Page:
High levels of inflammation are a very accurate predictor of cardiovascular disease risk, and one of the best ways to test for inflammation is to measure blood levels of C-reactive protein (CRP). CRP is manufactured in the liver in response to inflammation anywhere in the body—including the arteries. In a study published in the New England Journal of Medicine, Harvard researchers found that men with the highest levels of CRP were twice as likely to have had a stroke and three times as likely to have suffered a heart attack, compared to those with the lowest levels.
The CRP-heart disease link has been confirmed in several subsequent studies. The pioneer in this field is Paul M. Ridker, MD, a cardiologist and researcher at the Brigham and Women’s Hospital and Harvard Medical School in Boston. In one study, Dr. Ridker and colleagues rated the various risk factors for heart disease in an attempt to see which best predicted future risk of heart attack. Looking at total cholesterol, LDL and HDL cholesterol, triglycerides, and homocysteine, they found that the single most accurate predictor was CRP. (The most accurate of all was a combination of CRP and the ratio of total cholesterol to HDL.)
We run high-sensitive C-reactive protein tests on many of our patients at the Whitaker Wellness Institute as a general screening tool. I suggest you ask your doctor about this simple, inexpensive blood test, and if your CRP level is elevated, take measures to bring down your level of inflammation.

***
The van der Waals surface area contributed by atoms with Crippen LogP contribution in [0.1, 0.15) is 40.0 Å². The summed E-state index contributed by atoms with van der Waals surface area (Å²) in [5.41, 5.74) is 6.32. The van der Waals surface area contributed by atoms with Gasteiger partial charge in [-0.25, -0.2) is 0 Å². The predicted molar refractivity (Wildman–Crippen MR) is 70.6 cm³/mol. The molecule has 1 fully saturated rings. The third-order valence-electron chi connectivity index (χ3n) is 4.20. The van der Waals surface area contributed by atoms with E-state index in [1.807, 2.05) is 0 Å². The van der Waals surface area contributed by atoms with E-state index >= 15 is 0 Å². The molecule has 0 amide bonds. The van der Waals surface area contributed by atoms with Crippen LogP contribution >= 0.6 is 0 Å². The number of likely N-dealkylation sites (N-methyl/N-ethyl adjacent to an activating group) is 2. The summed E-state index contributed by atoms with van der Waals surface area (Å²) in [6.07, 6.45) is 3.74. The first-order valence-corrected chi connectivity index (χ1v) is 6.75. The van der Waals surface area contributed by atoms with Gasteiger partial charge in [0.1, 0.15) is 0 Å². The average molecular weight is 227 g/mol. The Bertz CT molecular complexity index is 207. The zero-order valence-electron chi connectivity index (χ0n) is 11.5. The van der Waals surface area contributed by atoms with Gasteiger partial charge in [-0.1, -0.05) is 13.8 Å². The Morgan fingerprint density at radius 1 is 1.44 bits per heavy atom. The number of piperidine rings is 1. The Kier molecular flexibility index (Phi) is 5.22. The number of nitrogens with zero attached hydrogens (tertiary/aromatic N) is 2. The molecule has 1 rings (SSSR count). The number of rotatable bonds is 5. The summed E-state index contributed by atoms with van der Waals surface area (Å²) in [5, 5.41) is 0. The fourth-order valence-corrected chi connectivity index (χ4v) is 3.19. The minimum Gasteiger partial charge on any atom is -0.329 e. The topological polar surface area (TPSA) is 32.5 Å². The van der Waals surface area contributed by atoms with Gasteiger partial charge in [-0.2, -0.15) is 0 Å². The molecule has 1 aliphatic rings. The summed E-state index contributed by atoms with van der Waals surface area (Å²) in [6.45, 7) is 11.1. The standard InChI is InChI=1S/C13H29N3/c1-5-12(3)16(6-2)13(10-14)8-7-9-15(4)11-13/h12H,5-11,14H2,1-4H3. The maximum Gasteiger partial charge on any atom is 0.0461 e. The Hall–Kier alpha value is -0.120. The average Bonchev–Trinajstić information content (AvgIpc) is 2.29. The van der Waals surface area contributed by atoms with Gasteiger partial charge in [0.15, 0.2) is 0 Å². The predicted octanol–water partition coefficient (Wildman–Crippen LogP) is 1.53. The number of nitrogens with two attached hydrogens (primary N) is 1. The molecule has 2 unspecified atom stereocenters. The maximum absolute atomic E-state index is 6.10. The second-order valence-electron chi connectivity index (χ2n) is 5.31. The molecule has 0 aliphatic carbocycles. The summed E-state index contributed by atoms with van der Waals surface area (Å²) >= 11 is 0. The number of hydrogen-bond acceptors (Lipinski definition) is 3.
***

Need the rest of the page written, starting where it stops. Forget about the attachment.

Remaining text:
Inflammation: The Link Between Oral and Cardiovascular Health
Because inflammation is associated with infection, links are also suspected between microbial infections and coronary artery disease. Viruses or bacteria may migrate to the arteries, possibly through white blood cells, and damage the arterial walls, setting the stage for atherosclerosis (buildup of plaque in the walls of the arteries). One area that has been closely studied is infections in the mouth.
At least half of all Americans over age 30 have gingivitis, mild gum inflammation caused by bacterial plaque. Untreated, it could progress to periodontitis, a major gum infection in which bacteria colonize pockets that form between the gums and teeth, slowly eating away tissue and bone and eventually leading to tooth loss.
It is not uncommon for people who suffer from acute periodontitis to also suffer with other health issues, including heart disease. This may be caused by low-level inflammation spreading from the mouth. Inflammatory compounds produced during the immune reaction in gum pockets can spill over into the bloodstream and trigger inflammation of arterial walls. Furthermore, microbes may travel from the mouth and affect blood vessels—oral bacteria have actually shown up in the plaques lining damaged arteries.
In one of several studies that support the link between chronic oral infections and increased risk of heart disease, researchers at the Ann Arbor Veterans Administration Hospital in Michigan discovered that men with severe periodontal disease were four and a half times more likely to have heart disease than men with healthy gums.
Consider this a call to action to keep your teeth and gums in good repair. It is possible that early treatment of gum disease may prevent thousands of heart attacks every year.
Stay Tuned for More on Inflammation
In next week’s blog post, we’ll discuss a few more dangers of inflammation, and I’ll share several safe, natural solutions for addressing this common health concern.